Women were power centers within her family: One aunt lobbied for public education in Frankfurt; another was a lawyer who is now a published fiction author. Home didn’t provide a context in which feminism was advanced—“I grew up in a very traditional household,” says Moore—so much as a place where family members were encouraged to pursue goals. “Everyone spoke their mind, and if you wanted to do something, you just went and did it with the support of the extended family.”

She had role models outside the family, too. Paducah had a woman mayor, Martha Layne Collins was governor, and Sandra Day O’Connor had recently been named the first woman on the U.S. Supreme Court. In third grade, for a class biography book report, she chose Justice O’Connor. “I decided in fourth grade that I wanted to be a lawyer, and I never wavered,” Moore says.  

After graduating from the University of Kentucky College of Law, Moore clerked for a chief judge of the 6th Circuit Court of Appeals, which provided “incredible insight into what’s behind the curtain.” Then she went to San Francisco and practiced commercial litigation on the defense side at a big corporate firm for three years. 

“Not the path for me,” she says. “I wanted to use my skills to help individuals.” She headed back to Kentucky. “It was great to live in California in my 20s,” she says with a shrug, “but I was very happy to be home.” 

For a few months, she took a leave from law to work on Lois Combs Weinberg’s Senate campaign against Mitch McConnell and has remained active in Democratic politics ever since. Moore regularly appears as a commentator on Kentucky Educational Television, where she is an ever-smiling presence. On election night, she always makes a point of looking like she is having fun, keeping her cool in a space often flooded with rage and rumor.

In 2007, Moore volunteered on Steve Beshear’s successful campaign to become Kentucky’s governor. That same year, she became head of the state Democratic party, the youngest party chair in the country and one of the few women at the top of a state party. In 2009, she moved on to found Emerge Kentucky, a nonprofit that trains Democratic women, particularly those of color, to run for office. She was board chair of the organization for more than a decade, and continues to be active on the board and executive committee. Nearly 300 women have been trained, and 42 are serving in office today—from school board members to lieutenant governor.

“I truly believe politics is the last frontier for women, the best chance to equal the playing field,” she says. “The more women in positions of power, the more likely little boys and little girls will see women as powerful figures.”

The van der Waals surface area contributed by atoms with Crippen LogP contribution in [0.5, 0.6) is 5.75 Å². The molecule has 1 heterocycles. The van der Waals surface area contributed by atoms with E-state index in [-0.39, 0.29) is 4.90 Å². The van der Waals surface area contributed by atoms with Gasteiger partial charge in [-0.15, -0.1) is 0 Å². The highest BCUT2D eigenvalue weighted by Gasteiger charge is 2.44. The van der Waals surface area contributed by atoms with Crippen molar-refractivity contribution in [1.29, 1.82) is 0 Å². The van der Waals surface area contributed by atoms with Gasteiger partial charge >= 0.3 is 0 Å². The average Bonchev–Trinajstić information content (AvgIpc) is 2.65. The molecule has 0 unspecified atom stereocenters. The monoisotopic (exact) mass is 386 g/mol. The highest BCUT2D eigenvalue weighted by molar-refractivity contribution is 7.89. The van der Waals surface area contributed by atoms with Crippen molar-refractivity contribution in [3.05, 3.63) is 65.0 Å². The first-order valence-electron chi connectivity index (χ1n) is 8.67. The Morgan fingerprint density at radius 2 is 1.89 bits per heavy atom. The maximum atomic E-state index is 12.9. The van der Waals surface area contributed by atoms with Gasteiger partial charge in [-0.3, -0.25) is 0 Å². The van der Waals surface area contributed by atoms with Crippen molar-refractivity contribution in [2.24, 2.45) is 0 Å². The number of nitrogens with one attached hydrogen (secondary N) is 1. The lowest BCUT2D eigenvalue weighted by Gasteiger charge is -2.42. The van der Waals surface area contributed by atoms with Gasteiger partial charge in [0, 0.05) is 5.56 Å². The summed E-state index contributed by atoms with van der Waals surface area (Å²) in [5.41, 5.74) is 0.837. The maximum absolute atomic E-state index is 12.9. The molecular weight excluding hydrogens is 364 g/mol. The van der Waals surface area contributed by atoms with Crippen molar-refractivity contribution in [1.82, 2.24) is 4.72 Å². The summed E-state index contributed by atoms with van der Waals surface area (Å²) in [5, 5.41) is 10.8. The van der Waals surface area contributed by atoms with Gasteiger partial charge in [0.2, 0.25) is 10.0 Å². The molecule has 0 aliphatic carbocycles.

As for running for office herself? “Maybe one day. I’ve been asked that many times. But it has to be the right office, one where I think I can make a difference.”

 

When she started practicing law, Moore was frequently the only woman in the room, and now, “in many circumstances, it will be all women—so, yeah, it is changing, dramatically, since I started practicing about 24 years ago,” she says. “We still have a ways to go in increasing the number of women who own firms or are in charge of their firms.” Although the stats on law school admissions are promising, she cautions, “We need to see what happens 10, 20 years out in the practice.”

Day-to-day moments show her how much work remains. “I get mistaken frequently for being not a lawyer,” she says. Just last summer, she walked into a deposition at which two people asked if she was the court reporter. “I have great respect for court reporters,” she adds. “I just turn and I say, ‘No, I’m the lawyer—and who are you?’”

Both in society and the justice system, Moore observes, “change occurs slowly.” But she is patient. As she waited last summer for word from the Supreme Court on the Roundup appeal, she reflected on the famous Martin Luther King Jr. quote: Justice too long delayed is justice denied.

“At times, justice can be very delayed,” Moore says. “You have to have the mindset that perseverance and determination will win out. You can’t give up. And I won’t ever give up.”


Politics, Kentucky Style

Moore’s Paducah home is close to Fancy Farm, the rural Kentucky venue for one of the most essential political traditions in the state, the annual Fancy Farm Picnic. 

What makes it special isn’t the 20,000 pounds of mutton and pork barbecued every year. It’s the emphatic, yowling, all-American discourse that reaches back almost a century. Pols from all over the state enter the ring formally called the speaker’s pavilion, and mercilessly let loose on the other side. At Fancy Farm, the audience has the freedom to heckle and shout back at the speakers. In theory, at least, it becomes a great social leveler, the town square of Kentucky politics.

Moore remembers going as a child in the ’70s, but the 1992 picnic stands out, when presidential candidate Al Gore made an appearance. She has broadcast from the event in her role as commentator on KET Public Television. 

“It was so exciting to go there as a first-time voter,” Moore says, and she notes the event’s ability to make or break a candidate. “I’ve seen Fancy Farms where I watched a speech and knew right then that this person is not gonna win—you can tell by how much they fire up the crowd. Timing is everything in politics; and in Kentucky, it starts to get revealed over Fancy Farms weekend.”